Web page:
Strange, they always seem so ethical...
A US judge has slammed Oracle for using "extreme, unnecessary, overheated rhetoric" in its latest submission in an ongoing court battle with HPE. Elizabeth Laporte, US magistrate judge in the court of the Northern District of California, this week issued an order (PDF) admonishing Big Red for its "tit for tat" retaliation in …
"I've always assumed that ludicrously overblown rhetoric was standard practice in US court submissions"
Really? You should take a gander at Magna Carta some time. Oft-cited as the wellspring of all civilized law* (most recently in these very e-pages) it reads like income tax instructions and waffles on about the most idiotic drivel, like the construction of fish weirs.
* If you were a baron, that is. Serfs, waifs, beggars and other riff-raff could still be headed-offed for an askance look or made to carry red-hot iron bars to prove innocence or guilt.
But is Oracle turning into the next SCO?
Seems to me, that when companies lose their innovation, they try stomp on those that still have some (Let face it Oracle lost its mojo in the early 2000's, after successfully suckering a lot of financial institutions and governments, and it still feeding on those same victims to this day).
Leisure Larry's Minions are pushing mostly one relational database. Relational databases are a well understood technology know with numerous databases available. In principle, it is possible to switch databases though there are serious issues with differences in the SQL dialects. And this does not preclude that another database model is a better fit for the data and the end user's needs (a much nastier migration to be sure). The net effect is the core product is vulnerable to market share erosion either to direct competitors or other alternatives if a customer is willing to pull the trigger.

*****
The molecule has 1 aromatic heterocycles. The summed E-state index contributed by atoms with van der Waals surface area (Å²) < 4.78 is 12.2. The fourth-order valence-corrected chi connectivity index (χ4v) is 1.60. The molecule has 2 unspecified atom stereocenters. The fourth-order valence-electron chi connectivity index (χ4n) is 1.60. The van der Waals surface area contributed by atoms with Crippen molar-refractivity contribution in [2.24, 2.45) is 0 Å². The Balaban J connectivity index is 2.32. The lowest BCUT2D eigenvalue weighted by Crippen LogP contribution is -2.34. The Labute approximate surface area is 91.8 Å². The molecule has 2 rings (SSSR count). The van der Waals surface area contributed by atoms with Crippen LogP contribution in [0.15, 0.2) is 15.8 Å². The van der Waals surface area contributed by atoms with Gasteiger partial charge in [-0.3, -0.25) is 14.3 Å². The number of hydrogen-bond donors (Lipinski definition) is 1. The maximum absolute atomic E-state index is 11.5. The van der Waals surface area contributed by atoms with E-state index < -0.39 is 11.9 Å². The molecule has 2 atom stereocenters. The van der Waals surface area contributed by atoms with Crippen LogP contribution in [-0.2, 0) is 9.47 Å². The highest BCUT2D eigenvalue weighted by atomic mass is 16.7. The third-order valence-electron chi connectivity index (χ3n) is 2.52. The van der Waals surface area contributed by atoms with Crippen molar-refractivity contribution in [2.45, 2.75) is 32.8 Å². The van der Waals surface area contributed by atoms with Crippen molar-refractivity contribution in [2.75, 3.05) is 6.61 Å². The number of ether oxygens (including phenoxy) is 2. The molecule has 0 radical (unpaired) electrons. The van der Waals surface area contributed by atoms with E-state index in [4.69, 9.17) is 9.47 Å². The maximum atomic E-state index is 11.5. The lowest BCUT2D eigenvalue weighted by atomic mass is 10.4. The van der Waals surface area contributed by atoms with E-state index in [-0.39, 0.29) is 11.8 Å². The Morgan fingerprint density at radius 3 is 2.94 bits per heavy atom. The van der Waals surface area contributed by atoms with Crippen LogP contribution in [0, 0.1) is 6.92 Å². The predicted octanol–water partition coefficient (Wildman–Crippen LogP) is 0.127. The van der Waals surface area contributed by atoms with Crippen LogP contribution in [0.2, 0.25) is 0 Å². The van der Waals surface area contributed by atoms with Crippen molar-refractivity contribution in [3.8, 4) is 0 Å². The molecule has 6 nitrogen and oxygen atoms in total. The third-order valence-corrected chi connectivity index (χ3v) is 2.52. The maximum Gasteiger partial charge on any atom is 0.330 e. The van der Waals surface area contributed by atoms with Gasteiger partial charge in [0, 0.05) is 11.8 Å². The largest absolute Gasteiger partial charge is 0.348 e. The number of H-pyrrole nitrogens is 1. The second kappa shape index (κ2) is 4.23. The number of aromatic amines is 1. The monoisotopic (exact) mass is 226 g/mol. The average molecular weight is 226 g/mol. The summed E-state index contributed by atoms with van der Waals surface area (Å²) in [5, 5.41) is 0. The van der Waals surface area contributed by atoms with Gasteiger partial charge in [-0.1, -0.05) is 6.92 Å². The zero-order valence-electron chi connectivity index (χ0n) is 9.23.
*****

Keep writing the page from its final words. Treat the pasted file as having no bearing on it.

Thus, the minions' antics in suing everyone for any slight is an attempt to staunch the bleeding. Short term it will help as they will win some cases. Long term is it a dubious strategy as they will need a basis to file a suit and those will slowly dry up and suing does fix the underlying causes.
"Long term is it a dubious strategy as they will need a basis to file a suit and those will slowly dry up and suing does fix the underlying causes"
It also sends out a bad message to potential customers - do we really want to take the risk of being reliant on an overly litigious supplier who might turn on us one day? Nah, not worth the risk.
The problem is not the database - Its the applications sat in front of it, which has the hard coded SQL, would have to be rebuild... Oracle's
customers victims then just choose the least path of resistance, which is to stump up the licensing cash.. after all, what do they care, its companies rolling in money, or its public taxes (Which we all know, os reality is actually a magic account that will be replenished it self)
"Seems to me, that when companies lose their innovation, they try stomp on those that still have some (Let face it Oracle lost its mojo in the early 2000's, after successfully suckering a lot of financial institutions and governments, and it still feeding on those same victims to this day)"
^ Exactly this. Something's gone wrong when they're still effectively reliant on their SQL database, Sun's Solaris and rebadged RHEL.
Oracle: Who's got the most money? Me, me, me!